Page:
Here is an overview of what we consider to be the main topics that came out of those two days.
State of Components — Vue.JS
by Evan You
Evan You — creator and lead maintainer of Vue.JS — raised the point in his talk that we see a new trend to define UI component — something different from what we were used to — which was a recurring subject during the conference. Not so long ago, most of the frontend frameworks were using classes to define a new component, but as Evan pointed out during his talk, «Classes are not bad… But maybe they are not the most natural fit for UI components either». He highlighted that inheritance does not work well for UI components, mixins have their fair share of problem, and that services classes are isolated from the component API.
Now we will rather extract stateful logic from the main component and encapsulate it into “composition functions.” These functions can be tested independently and reused across components.
Evan also gave his pros and cons between the different frameworks that follow this new way (React with his Hooks — Svelte 3 and more recently Vue¹ with his new composition API).
Another topic that came out a lot during the talks was that TS is used widely for front-end technologies. The codebase of Vue 3 is written in Typescript, and Evan You mentioned that using it internally does not affect the user but helps him understand the library a lot better. Adding an excellent support for auto-completion and type information from most IDEs — it proves to be the go-to language for front-end developers.
Typescript comes from Microsoft; if you go on its Github repository, you can see many starter templates for libraries and frameworks such as Vue, React, Node, React-native, to name of few. It also happens to be the primary language for Angular application development.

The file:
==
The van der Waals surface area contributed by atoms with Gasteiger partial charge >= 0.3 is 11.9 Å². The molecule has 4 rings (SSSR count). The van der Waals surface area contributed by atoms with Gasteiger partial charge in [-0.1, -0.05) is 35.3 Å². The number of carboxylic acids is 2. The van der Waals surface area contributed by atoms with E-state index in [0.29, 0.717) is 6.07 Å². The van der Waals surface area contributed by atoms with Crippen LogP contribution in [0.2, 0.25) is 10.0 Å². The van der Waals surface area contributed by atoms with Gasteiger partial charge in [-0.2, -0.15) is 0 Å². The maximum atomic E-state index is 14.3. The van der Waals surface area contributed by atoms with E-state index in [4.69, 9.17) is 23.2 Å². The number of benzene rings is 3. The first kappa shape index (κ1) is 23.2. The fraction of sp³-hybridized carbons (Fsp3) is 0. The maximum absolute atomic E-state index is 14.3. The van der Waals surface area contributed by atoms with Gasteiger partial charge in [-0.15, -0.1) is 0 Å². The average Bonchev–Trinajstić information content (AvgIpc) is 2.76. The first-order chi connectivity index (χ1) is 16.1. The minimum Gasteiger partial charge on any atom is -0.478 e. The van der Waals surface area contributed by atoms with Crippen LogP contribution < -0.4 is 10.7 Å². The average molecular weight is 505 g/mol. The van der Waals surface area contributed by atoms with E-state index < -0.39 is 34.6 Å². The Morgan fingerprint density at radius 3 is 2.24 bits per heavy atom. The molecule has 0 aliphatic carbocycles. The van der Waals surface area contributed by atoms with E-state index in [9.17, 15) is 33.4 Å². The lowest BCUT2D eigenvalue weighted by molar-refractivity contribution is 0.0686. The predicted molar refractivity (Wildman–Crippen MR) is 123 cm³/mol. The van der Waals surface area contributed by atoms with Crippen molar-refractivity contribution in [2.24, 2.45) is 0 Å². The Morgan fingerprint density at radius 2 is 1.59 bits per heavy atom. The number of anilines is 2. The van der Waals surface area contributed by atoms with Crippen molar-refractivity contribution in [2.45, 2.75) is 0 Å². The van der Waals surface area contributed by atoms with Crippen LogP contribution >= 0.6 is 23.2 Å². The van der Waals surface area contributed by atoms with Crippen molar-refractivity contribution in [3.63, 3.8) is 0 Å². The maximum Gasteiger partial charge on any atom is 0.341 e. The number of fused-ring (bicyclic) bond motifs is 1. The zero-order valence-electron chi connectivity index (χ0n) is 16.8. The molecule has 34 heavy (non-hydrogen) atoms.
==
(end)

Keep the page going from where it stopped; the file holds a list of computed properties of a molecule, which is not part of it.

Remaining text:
by Bert Belder
Node now being a matured technology, Bert and Ryan looked back at how it was created and developed. They realized that its current implementation and architecture had some limitations and would need improvements. Having that in mind, they decided to work on this new runtime with the aim of creating a real alternative to NodeJS.
When it comes to performances, Bert explained that Node implemented promises to replace callbacks, but as they were removed not long after, it resulted in hard maintenance of the code. The GYP build system used to implement C/C++ add-ons was also a pain point, as it was hard to use and maintain. That is why Deno’s runtime is based on Rust and not C/C++, so it would not use GYP anymore.
It will implement Tokio — an equivalent of libuv for Rust — to handle the event-loop workflow.
Another interesting key difference is how dependencies are handled. Every Node project has a package.json file, a package manager (npm|yarn), and node_modules with tons of files, resulting in a hell of module algorithm resolution. This makes Node highly bounded to npm, whereas there is no need for it to be. That is where Deno comes in with a major difference; it uses ES Modules to import dependencies. No need for a package.json file anymore. You can now import any module directly using a URL specifying where the module is stored.
This difference raises questions about resiliency and availability. Deno has an integrated cache system storing every module that you depend on. If we take a situation where the server handling dependencies is down, you would still be able to install your dependencies from this cache.
On a security side, one of the main issues with Node is that it has access to everything outside its “sandbox.” Every module or your code can access files, networks, or environments. You can think about Deno as a black box with absolutely no doors from the outside world, which makes it really secure by default. If you need to get permission, Deno comes in with CLI flags. That way, you are enabling access to any external resource you need for your project.
Deno, like Node, is built on top of V8, supports Typescript natively, and was initially written in Go but has been rewritten in Rust.
Two other talks also mentioned Rust, both on WASM, one by Sven Sauleau, working at Cloudflare and core maintainer of Babel, and the other by Vlad Filippov, working at Mozilla. It promises excellent performances and a more straightforward implementation. It is interesting to see how years after years Rust is taking more and more space in the web development universe.
However, please don’t rush into Deno yet, it still has many bugs and a beta should come out beginning of this year.
At @Kapten, we love to give a try to new exciting technologies with strong potentials. We recently used Nest.js — a new backend framework — on a proof of concept, and we think Deno could be the next one when it is more mature. As a reminder, Deno doesn’t want to be a substitute for Node but an alternative!
JS saves the world, one line at a time
by Asim Hussain
Can we reduce our impact on the environment to fight climate change?